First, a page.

The largest fire in New Mexico history is now the dangerous Los Conchas wildfire, which continues to threaten Los Alamos, New Mexico
. The fire had consumed 94,000 acres (147 square miles) as of Thursday night, matching the 2003 Dry Lakes Fire in Gila National Forest in Southern New Mexico as the largest fire in state history. The Los Conchas fire was fanned yesterday by winds that reached sustained speeds of up to 25 mph, gusting to 34 mph
, along with temperatures in the low 80s and humidities as low as 15%. The fire was 3% contained as of Thursday night. Today, winds will be lighter, 10 - 15 mph, and according to the NOAA Storm Prediction Center
, these will not be critical fire conditions. Critical fire conditions are not expected in the Southwest U.S. through July 8, which should allow firefighters to gain control of the Los Conchas fire over the weekend. Conditions in the area are so dry that flames reached 500 feet into the air yesterday, and the fire burned downed trees that were scorched in the huge Cerro Grande fire in 2000.
The 4.7 million acres that have burned in the U.S. so far this year is more than double the 10-year average of 2.3 million acres, according to the Interagency Fire Center.
Both Arizona and New Mexico have seen their largest fires in recorded history, and Texas has seen the most acreage burned in recorded history. The Christian Science Monitor
today quoted Grant Meyer, a geologist at the University of New Mexico in Albuquerque who studies the interaction of climate and weathering processes, as saying: "these big, severe fires are not unprecedented" in hot, dry intervals the region has experienced during the past 10,000 years. "But recent experience down here suggests that what we're looking at in the last few decades is at least as severe and maybe more so than anything we've seen since the last Ice Age." A build-up of fuels from forestry practices that emphasized fire suppression is partly responsible, he said, "but part of it as well--and the data are very good on this --it's climatic warming", as human industrial activity and land-use changes have pumped increasing amounts of carbon dioxide into the atmosphere. A long-term average decline in annual snow pack, which provides the bulk of the region's water, along with rising average temperatures have lengthened the fire season and dried out the fuel.Figure 1.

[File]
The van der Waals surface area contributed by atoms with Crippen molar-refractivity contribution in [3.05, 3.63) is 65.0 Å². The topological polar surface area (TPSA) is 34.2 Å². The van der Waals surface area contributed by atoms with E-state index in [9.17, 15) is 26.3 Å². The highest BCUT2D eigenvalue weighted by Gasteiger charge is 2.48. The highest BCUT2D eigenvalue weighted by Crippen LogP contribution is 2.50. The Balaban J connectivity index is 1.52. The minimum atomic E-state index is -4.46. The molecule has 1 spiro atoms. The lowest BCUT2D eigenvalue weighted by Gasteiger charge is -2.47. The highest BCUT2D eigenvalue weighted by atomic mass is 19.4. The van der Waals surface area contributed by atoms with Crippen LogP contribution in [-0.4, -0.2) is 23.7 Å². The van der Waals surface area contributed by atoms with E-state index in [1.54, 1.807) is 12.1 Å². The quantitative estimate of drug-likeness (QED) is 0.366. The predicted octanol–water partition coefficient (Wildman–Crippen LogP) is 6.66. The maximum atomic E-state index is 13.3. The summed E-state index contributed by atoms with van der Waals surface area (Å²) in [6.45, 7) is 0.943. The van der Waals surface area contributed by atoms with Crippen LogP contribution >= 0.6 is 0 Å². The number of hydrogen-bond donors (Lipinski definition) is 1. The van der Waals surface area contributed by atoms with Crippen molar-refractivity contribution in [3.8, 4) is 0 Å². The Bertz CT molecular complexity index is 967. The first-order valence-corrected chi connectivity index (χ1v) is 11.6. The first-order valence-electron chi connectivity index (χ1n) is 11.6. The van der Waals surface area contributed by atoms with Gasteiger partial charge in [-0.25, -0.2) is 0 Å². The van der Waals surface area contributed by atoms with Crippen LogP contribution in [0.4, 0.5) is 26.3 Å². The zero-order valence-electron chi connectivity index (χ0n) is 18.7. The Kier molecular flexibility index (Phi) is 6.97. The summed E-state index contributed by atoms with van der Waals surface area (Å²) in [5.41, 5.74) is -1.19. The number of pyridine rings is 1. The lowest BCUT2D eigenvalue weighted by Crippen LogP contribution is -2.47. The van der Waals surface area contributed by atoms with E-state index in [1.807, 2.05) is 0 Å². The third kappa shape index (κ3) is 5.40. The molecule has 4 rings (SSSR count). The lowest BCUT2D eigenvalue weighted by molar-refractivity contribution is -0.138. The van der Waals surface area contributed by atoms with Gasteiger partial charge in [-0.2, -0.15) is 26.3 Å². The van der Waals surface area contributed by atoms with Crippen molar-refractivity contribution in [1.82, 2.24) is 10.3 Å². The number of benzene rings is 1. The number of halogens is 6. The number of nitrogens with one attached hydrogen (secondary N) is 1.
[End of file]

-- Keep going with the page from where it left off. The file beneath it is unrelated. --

Summertime temperatures in New Mexico have increased by about 1°F over the past 100 years. Image credit: National Climatic Data Center.Figure 2.
Change in the average date of onset of the spring snow melt runoff pulse between 1950 - 1999. Reddish-brown circles indicate significant trends towards onsets more than 20 days earlier., Lighter circles indicate less advance of the onset. In a few locations, onset is later (blue circles.) The earlier snow melt in large portions of the West has led to a much longer fire season in recent decades. Image credit: Changes in Streamflow Timing in the Western United States in Recent Decades
, USGS, 2005 (as reproduced by the USGCRP.
)Warmest and driest month on record for portions of Texas
June 2011 was the warmest and driest month of all-time in Midland, Texas
, since records began in 1931. The average temperature was 88°F, beating the old record of 87.2°F set in August 1964. No rain fell, making it the first June in recorded history in Midland where no rain fell. June 2011 was the warmest on record in San Angelo and Borger, 2nd warmest in Austin and Amarillo, 3rd warmest in Dalhart, 4th warmest in San Antonio, and 10th warmest at Brownsville. Yesterday's 3.39" of rain that fell in Brownsville
from Tropical Storm Arlene helped make June 2011 the 4th wettest June on record for the city.The Atlantic is quiet
The Atlantic is quiet, and none of the computer models is predicting tropical cyclone formation through July 8.
Enjoy your holiday weekend, everyone, and I'll be back with a new post on Tuesday at the latest.